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Social Welfare Eligibility

Dáil Éireann Debate, Thursday - 25 November 2021

Thursday, 25 November 2021

Questions (9, 16, 53)

John Paul Phelan


9. Deputy John Paul Phelan asked the Minister for Social Protection if she will report on changes to the carer’s allowance announced in budget 2022; and if she will make a statement on the matter. [57544/21]

View answer

Ciaran Cannon


16. Deputy Ciarán Cannon asked the Minister for Social Protection the status of changes to the carer’s allowance announced in budget 2022. [57708/21]

View answer

Colm Burke


53. Deputy Colm Burke asked the Minister for Social Protection the status of the changes to the carer’s allowance and domiciliary care allowance announced in budget 2022; and if she will make a statement on the matter. [57475/21]

View answer

Oral answers (9 contributions) (Question to Social)

This question concerns changes in the carer's allowance, which I welcome. What happens in the case of someone who provides care for a period of seven or eight years and who is then disqualified from many other schemes? This person took time off work to be a full-time carer for both parents, who have now died. He looked after them for eight years and now finds he does not qualify for a whole range of social welfare schemes. Unfortunately, he is now not able to work and is not entitled to any benefit.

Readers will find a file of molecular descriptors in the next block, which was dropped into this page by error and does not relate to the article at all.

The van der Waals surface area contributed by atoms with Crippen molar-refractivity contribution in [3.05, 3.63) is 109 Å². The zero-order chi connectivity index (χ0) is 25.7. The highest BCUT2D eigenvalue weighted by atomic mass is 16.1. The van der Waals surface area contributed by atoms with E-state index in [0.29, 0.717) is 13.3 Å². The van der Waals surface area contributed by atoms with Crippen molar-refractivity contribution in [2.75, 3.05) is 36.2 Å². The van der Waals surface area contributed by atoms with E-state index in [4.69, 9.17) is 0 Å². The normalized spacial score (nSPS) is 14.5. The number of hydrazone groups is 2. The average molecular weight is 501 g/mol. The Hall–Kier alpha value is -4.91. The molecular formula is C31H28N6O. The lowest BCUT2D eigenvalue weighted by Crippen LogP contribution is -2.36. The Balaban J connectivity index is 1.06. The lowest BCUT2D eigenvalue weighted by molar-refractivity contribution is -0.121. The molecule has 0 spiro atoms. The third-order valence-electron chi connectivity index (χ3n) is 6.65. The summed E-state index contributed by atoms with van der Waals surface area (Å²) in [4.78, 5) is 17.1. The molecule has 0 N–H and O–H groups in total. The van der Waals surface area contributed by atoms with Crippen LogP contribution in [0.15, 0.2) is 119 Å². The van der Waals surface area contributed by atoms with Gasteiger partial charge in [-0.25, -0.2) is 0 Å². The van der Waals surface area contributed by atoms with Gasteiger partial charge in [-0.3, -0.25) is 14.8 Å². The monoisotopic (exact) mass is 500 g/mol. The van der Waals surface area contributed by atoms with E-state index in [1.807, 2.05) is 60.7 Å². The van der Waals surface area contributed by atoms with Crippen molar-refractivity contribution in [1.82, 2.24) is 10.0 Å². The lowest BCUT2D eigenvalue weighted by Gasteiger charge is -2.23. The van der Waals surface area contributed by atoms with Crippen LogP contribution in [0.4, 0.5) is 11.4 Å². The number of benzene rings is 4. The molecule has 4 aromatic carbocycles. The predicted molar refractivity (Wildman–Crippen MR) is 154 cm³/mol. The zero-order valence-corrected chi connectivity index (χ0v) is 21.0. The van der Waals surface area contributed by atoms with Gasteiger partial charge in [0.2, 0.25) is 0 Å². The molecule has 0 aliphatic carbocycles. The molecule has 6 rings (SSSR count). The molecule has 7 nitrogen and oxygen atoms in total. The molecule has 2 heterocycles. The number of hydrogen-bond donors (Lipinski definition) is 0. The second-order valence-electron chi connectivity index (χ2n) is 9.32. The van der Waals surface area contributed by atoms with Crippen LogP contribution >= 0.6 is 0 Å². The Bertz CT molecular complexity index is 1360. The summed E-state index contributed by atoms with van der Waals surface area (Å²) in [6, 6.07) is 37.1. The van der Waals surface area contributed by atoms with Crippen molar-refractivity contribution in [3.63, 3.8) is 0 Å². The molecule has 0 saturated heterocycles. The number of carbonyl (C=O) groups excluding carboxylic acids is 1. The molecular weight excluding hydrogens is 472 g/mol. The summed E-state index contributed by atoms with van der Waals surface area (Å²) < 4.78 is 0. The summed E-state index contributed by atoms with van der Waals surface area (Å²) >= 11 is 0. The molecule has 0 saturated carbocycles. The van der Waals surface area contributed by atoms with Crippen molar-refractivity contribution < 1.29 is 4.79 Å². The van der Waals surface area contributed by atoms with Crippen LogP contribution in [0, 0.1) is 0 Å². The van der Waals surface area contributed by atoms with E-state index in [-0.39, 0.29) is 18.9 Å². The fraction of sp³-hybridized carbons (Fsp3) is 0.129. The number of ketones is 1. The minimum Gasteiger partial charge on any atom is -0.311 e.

I propose to take Question Nos. 9, 16 and 53 together.

The carer income supports provided by my Department include carer's allowance, carer's benefit, domiciliary care allowance, and the carer's support grant. More than 135,000 carers are supported by regular income payments and spending on these in 2021 is expected to be in the region of €1.5 billion.

As part of budget 2022, I announced significant changes to the means test for carer's allowance that will allow carers to have a higher weekly household income and a higher level of savings and still qualify for a carer's allowance payment. From next June, the income disregarded in the means test for carer's allowance will increase from €332.50 to €350 for a single person, and from €665 to €750 for a couple. In addition, the amount of capital or savings disregarded in the means test will be increased from €20,000 to €50,000. These are the first changes to the carer's allowance means test in some 14 years and will ensure thousands more people will now qualify for the payment. In addition, many carers who are currently on a reduced payment rate due to means will move to a higher payment.

From January, the domiciliary care allowance, which currently continues to be paid for children who enter hospital for up to three months, will now be available up to six months. Importantly, carer's allowance will also be paid during this period where applicable. This measure will ensure parents are supported at what is a very difficult time when a child is in hospital for a prolonged period of time.

All of these measures will be included in the Social Welfare Bill 2021 which will be brought through the Houses of the Oireachtas in the coming weeks.